Even before President Obama chose Sonia Sotomayor for the Supreme Court, he let it be known that he was looking for a justice with, among other things, something called 'empathy.'
By that, he said, he meant someone who understands "ordinary Americans so that everybody is heard." And that quality, we can infer, comes largely from life experience and background. Ipso facto, Sotomayor's up-by-the-bootstraps life story could well make her a more empathetic justice.
It's a notion that clearly horrifies conservatives. "It opens a grand debate of the president's own making," Manuel Miranda, chairman of the Third Branch Conference, told me. For conservative purists, empathy is all about feelings, which have no place in the law. It's also about experiences-even ethnicity-which should also have no place in the law.
As a defiant Justice Antonin Scalia said in 2007, "…just as there is no 'Catholic' way to cook a hamburger, I am hard-pressed to tell you of a single opinion of mine that would have come out differently if I were not Catholic." And I'm sure he's telling the truth.
But there's more to it than that. If empathy means you "understand what other people are thinking," says one senior White House advisor, "…you would think you would want a judge with empathy." That's also true.
So here are the questions: Can a justice have empathy and still rule dispassionately on the law? Or does empathy so control – and even corrode - our nature that it affects every intellectual argument? Or, conversely, would judicial decisions actually benefit from a dose of empathy?
The rap against Sotomayor on the empathy front is that she's over-the-top. The alleged proof of this is a statement she made at a symposium in 2001 arguing that a "wise Latina woman with the richness of her experiences would more often than not reach a better conclusion than a white male who has lived that life." It was silly, to be sure, and more than a tad self-serving.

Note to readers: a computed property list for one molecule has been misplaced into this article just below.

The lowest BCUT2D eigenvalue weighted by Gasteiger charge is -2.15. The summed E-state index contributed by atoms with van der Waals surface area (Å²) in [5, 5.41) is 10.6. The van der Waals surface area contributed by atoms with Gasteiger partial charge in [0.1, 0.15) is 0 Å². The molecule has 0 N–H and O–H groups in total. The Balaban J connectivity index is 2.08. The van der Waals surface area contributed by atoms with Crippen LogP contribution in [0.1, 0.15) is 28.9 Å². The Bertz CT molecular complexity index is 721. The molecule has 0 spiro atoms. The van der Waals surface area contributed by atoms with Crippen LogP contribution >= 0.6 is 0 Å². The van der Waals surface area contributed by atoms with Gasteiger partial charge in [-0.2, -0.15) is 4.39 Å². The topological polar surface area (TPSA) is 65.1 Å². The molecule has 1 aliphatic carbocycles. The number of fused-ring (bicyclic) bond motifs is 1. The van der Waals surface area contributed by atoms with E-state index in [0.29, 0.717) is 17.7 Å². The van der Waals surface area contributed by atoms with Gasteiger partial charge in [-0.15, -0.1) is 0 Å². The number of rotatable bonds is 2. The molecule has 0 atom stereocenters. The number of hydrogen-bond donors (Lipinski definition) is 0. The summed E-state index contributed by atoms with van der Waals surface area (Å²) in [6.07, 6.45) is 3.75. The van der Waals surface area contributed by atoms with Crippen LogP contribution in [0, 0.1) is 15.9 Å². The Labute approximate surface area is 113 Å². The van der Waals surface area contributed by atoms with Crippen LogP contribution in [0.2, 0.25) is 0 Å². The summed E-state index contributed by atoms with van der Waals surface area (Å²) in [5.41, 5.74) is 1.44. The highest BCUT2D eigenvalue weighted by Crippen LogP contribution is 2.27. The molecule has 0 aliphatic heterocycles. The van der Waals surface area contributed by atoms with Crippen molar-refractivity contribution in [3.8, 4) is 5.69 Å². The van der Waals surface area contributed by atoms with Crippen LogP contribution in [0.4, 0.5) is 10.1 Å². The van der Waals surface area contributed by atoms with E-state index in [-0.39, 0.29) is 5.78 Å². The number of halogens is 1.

And when she was asked about it by the White House team, according to a senior advisor, she explained her answer by saying that "her life experiences" impact "how she sees facts that come before her as a judge." Not to mention the fact that she also pointed out that the landmark civil rights decision Brown vs. Board of Education was made by an all-white, all-male court.
No one can pretend that using the word "better" to describe the Latina woman's legal conclusions was a good idea; it wasn't. But how can anyone argue with the notion that who we are affects - in one way or another - how we view things? And on a collegial, multi-member court, isn't that diversity of experience a good thing?
Just ask conservative Justice Samuel Alito. When testifying at his own confirmation hearings, he was all about empathy. "…[W]hen a case comes before me involving, let's say, someone who is an immigrant…I can't help but think of my own ancestors, because it wasn't that long ago when they were in that position." Conservatives found no objection when Alito described his own brand of empathy.
And ask the more liberal Justice Ruth Bader Ginsburg, who recently told USA Today of her concerns about the male-ness of the court during a recent case involving a 13-year-old girl who had been strip-searched in an Arizona school when officials were looking for drugs. "They have never been a 13-year-old girl," she said. "It's a very sensitive age for a girl. I don't think that my colleagues, some of them, quite understood."
And then there's this: Can anyone point to a pattern in Sotomayor's opinions which are based more on 'empathy' than the law? Of course not.
And that's precisely the point: Unless Sotomayor's opponents can succeed in using her judicial record to portray her as a passionate, wild-eyed judge who depends more on emotion more than legal precedent, they're in for a tough time.
If they think empathy is a dirty word, they'll have to convince the American public.